JWARP  Vol.8 No.2 , February 2016
Impact of Nitrate Consumption: Case Study of Punjab, India
Author(s) Anupam Khajuria*
ABSTRACT
Punjab is one of the most fertile regions in India, where wheat, rice, sugar cane, fruits and vegetables are grown and it is called the “Granary of India” or “India’s bread-basket”. Rice and wheat are double cropped in Punjab with rice stalks being burned off over millions of acres prior to the planting of wheat. This widespread practice is polluting and wasteful. In Punjab the consumption of fertilizer per hectare is 223.46 kg as compared to 90 kg nationally. In recent years a drop in productivity has been observed mainly due to falling fertility of the soil, due to excessive use of fertilizers and pesticides over the years. In this article, we have discussed more details and excess load of fertilizer availability in agricultural purposes. The methodology of this article is to use the data of wheat yield and nitrate consumption. The correlation between nitrate consumption with wheat yield indicates the use of fertilizer in the case of state of Punjab of India.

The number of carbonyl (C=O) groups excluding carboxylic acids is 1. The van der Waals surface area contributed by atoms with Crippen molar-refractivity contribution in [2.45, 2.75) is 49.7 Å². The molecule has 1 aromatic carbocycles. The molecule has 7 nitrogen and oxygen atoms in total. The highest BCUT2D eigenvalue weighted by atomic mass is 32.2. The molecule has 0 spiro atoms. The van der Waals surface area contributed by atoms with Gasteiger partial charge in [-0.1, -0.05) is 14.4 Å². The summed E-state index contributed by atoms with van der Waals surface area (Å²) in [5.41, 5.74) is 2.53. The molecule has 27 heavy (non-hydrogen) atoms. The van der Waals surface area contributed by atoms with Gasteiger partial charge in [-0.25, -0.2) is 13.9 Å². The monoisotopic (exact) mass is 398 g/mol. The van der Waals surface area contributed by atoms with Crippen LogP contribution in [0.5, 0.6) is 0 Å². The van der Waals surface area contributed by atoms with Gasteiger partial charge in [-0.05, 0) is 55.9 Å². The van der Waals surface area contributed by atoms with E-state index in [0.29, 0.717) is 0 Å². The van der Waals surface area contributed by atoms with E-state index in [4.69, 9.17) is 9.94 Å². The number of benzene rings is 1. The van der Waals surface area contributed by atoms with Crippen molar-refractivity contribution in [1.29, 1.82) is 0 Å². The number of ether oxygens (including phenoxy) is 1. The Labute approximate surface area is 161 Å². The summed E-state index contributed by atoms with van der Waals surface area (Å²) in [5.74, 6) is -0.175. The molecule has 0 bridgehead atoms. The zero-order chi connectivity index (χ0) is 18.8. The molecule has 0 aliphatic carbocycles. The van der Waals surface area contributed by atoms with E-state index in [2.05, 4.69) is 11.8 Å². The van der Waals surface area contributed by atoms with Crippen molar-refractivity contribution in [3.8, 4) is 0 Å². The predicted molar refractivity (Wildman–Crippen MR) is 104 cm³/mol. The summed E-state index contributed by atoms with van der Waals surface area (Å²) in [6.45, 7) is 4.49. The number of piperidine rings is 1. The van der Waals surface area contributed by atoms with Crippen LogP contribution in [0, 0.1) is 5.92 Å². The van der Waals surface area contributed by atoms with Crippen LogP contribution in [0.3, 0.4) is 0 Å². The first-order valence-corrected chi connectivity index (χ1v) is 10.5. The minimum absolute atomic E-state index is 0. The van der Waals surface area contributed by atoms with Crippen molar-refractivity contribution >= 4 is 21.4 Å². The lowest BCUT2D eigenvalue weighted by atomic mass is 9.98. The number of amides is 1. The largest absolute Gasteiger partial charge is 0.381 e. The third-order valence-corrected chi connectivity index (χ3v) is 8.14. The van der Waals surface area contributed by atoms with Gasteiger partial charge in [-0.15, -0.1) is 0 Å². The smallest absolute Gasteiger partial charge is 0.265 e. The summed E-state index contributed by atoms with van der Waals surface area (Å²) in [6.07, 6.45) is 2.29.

Received 10 December 2015; accepted 21 February 2016; published 24 February 2016

1. Introduction

India is a country of more than 1000 million people. It is the seventh largest nation in the world with a geographical area of 328.7 million ha. With a net cultivated area of 141 Mha and current cropping intensity of 135%, the total gross cropped area in India is 190 Mha [1] . With the introduction of modern high yielding varieties and development of irrigation facilities during 2000s, consumption of chemical fertilizer has increased markedly (Figure 1). In 1970-71, consumption of Nitrogen (N) fertilizer was only 0.14 thousand ton, which increased to 10.4 thousand ton in 2000-2001 and rapidly increase in 2011-12 [2] . The annual per capita of cereal production in 1970-71 was 417.6 g/capita, however the total population was only 551.3 million. The population increased to 1014.8 million in 2000-01, whereas the annual per capita of cereal was significantly increased to 422.7 g/capita [3] . In spite, the annual per capita of cereal is further drop down to 401 g/capita by 2010-11 (Figure 2).